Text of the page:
Fostering ‘political’ attitude adjustments

MU study proposes narrative writing exercise as way to reduce polarization in U.S. politics.

September 22, 2020
Contact: Eric Stann, 573-882-3346,

this is a picture of Ben R. Warner

Ben R. Warner

Left or right. Among other uses, these terms can generally identify most Americans’ political beliefs — liberal or conservative, Democrat or Republican. When these views are at the extreme ends of the political spectrum, they are known as political polarization. With the gap between these political ideologies in American politics growing wider, experts argue that the gap between both sides is threatening the health of America’s democratic system of government.

However, up to this point little has been done in proposing a solution to help decrease this political animosity. Now, communication experts at the University of Missouri have recently developed a narrative writing exercise designed to encourage people to reduce their political polarization.

“When people become politically polarized, they are unable to understand the people who are politically different from them, so they tend to make up reasons for why they are in disagreement,” said Ben R. Warner, an associate professor of communication at MU’s College of Arts and Science and co-director of MU’s Political Communication Institute. “It’s rooted in a belief that similarly minded people are motivated by benevolence, while those from the other group are motivated by malevolence. When that happens, the stakes of winning and losing in politics are too high, and it becomes impossible for people to cooperate with others who are politically opposite. This belief system can also lead to negative thoughts about democracy as a viable form of government.”

For Warner, the encouragement to reduce political polarization needs to happen early on in life.

Haley Kranstuber Horstman

Haley Kranstuber Horstman

“For most people, their political socialization occurs sometime between the ages of 16 – 22,” Warner said. “So, this is the prime time to reach young people as their long-term political attitudes are forming.”

Warner’s self-described "obsession" with politics began early. After he joined his high school’s debate team, his interest in the study of communication began and continued into college. In graduate school, his debate team coaches encouraged him to study political communication, since the team was based in the communication department. This occurred during the rise of the internet in the early 2000s, and Warner, while optimistic that the internet would help foster a democratic culture, quickly learned it could also lead to political polarization. Despite this notion, his self-described obsession with politics continues today.

“It’s a puzzle,” Warner said of his passion for watching politics. “For example, I love watching people perform in the debates, and then seeing the reaction afterward from the media and the polls. I follow politics like some people follow their favorite pop culture, sports or hobbies. It’s entertaining. The higher the stakes, the more compelling the content.”

Warner reached out to two colleagues in MU’s Department of Communication to help create and test his exercise — Haley Kranstuber Horstman, an associate professor of communication at MU, and Cassandra Kearney, an assistant teaching professor of communication at MU. Horstman has experience using narrative writing in the context of health and family communication, and Kearney focuses on issues of communication and violence. Together, the researchers asked a group of 179 college students to test their theory.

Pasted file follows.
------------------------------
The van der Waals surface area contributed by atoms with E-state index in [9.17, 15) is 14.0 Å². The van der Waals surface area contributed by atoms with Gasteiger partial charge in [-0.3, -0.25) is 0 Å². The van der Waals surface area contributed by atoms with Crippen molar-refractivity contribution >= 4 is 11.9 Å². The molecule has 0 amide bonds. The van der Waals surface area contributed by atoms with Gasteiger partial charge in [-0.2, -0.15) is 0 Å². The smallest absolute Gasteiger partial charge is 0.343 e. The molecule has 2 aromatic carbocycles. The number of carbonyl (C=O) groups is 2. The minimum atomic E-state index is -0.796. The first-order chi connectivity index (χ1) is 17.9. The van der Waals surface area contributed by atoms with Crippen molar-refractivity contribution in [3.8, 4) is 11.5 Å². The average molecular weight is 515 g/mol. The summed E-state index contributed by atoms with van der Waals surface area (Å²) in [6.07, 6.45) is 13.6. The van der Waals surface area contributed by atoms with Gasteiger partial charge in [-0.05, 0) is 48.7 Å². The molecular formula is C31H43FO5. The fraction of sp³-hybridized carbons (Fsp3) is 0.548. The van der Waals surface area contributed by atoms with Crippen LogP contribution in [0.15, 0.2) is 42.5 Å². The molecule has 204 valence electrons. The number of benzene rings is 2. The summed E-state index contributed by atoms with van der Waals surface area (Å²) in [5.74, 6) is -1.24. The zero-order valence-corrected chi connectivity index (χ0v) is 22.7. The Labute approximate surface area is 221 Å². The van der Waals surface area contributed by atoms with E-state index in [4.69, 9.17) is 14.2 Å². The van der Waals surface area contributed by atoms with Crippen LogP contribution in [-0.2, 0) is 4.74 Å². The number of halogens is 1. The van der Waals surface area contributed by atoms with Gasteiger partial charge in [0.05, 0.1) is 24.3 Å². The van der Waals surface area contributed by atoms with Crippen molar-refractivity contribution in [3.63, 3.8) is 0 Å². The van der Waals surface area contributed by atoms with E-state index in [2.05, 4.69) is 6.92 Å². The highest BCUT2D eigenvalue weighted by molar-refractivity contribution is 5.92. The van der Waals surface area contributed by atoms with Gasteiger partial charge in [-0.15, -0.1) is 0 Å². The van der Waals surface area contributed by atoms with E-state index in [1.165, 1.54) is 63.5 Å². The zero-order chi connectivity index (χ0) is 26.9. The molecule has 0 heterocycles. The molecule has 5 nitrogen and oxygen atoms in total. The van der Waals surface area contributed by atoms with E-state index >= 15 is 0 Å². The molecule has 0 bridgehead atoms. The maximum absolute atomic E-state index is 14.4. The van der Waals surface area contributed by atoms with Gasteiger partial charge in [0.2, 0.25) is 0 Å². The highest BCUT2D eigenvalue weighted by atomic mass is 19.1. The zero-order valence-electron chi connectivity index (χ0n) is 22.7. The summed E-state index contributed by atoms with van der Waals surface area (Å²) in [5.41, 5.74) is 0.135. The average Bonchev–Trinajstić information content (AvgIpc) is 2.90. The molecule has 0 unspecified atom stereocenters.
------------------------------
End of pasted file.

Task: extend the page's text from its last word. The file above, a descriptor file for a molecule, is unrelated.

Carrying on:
Cassandra Kearney

Cassandra Kearney

First, each student was asked in an online survey to self-report their political beliefs. Using this information researchers could determine the following imaginary scenario — the student finds a hypothetical classmate’s Twitter profile, and upon reading six of their classmate’s tweets, discovers the classmate is strongly political with different beliefs than the student. The tweets were modeled after actual partisan tweets, and designed to provoke angst in the reader.

Upon rating the level of angst toward the author of the tweets, each participant was randomly assigned one of three types of narrative writing exercises:

  • First-person perspective-taking: Describe a scene in which this hypothetical classmate was assigned to deliver a class presentation on an issue they cared deeply about in their favorite class. Something goes wrong with the presentation, and their classmate has to work creatively to salvage the project in order to get an A and pass the class.
  • Cooperative contract: Participants were asked to write about a non-political task in which they cooperated with the author of the tweets, such as creating recruitment materials for Mizzou.
  • Control: Participants were instructed to write a story about themselves rather than the author of the tweets.

At the end of the exercise, each participant was asked to re-evaluate their level of angst toward the author of the tweets. While other research studies on narrative writing have shown value for emotional and physical health, the researchers in this study also found narrative writing can reduce political polarization by fostering different perspectives and creating a sense of common identity.

“First, it forces people to think like someone they do not agree with,” Warner said. “I think when people disagree with someone, they tend to think of them like a caricature image, or as a one-dimensional character. But, when someone has to write about that person, the character develops depth. So, by all of a sudden getting inside someone else’s head like that, it’s hard to develop that caricature image.”

“Reducing political polarization through narrative writing,” was published in the Journal of Applied Communication Research.

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